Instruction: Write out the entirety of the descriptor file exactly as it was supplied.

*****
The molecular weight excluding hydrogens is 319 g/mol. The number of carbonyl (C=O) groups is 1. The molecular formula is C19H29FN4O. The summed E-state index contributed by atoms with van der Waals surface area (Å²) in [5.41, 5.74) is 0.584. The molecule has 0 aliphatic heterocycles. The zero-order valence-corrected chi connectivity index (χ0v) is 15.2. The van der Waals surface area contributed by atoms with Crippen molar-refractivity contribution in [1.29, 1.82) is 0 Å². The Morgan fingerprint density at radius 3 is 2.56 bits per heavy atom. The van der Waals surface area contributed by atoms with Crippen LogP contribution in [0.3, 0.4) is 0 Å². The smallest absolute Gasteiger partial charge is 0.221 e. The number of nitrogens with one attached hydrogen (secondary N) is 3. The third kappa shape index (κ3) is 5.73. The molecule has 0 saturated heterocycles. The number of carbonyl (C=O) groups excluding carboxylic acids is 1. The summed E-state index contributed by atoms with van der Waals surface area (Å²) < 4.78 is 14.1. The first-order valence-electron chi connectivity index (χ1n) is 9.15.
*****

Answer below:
The molecular weight excluding hydrogens is 319 g/mol. The number of carbonyl (C=O) groups is 1. The molecular formula is C19H29FN4O. The summed E-state index contributed by atoms with van der Waals surface area (Å²) in [5.41, 5.74) is 0.584. The molecule has 0 aliphatic heterocycles. The zero-order valence-corrected chi connectivity index (χ0v) is 15.2. The van der Waals surface area contributed by atoms with Crippen molar-refractivity contribution in [1.29, 1.82) is 0 Å². The Morgan fingerprint density at radius 3 is 2.56 bits per heavy atom. The van der Waals surface area contributed by atoms with Crippen LogP contribution in [0.3, 0.4) is 0 Å². The smallest absolute Gasteiger partial charge is 0.221 e. The number of nitrogens with one attached hydrogen (secondary N) is 3. The third kappa shape index (κ3) is 5.73. The molecule has 0 saturated heterocycles. The number of carbonyl (C=O) groups excluding carboxylic acids is 1. The summed E-state index contributed by atoms with van der Waals surface area (Å²) < 4.78 is 14.1. The first-order valence-electron chi connectivity index (χ1n) is 9.15.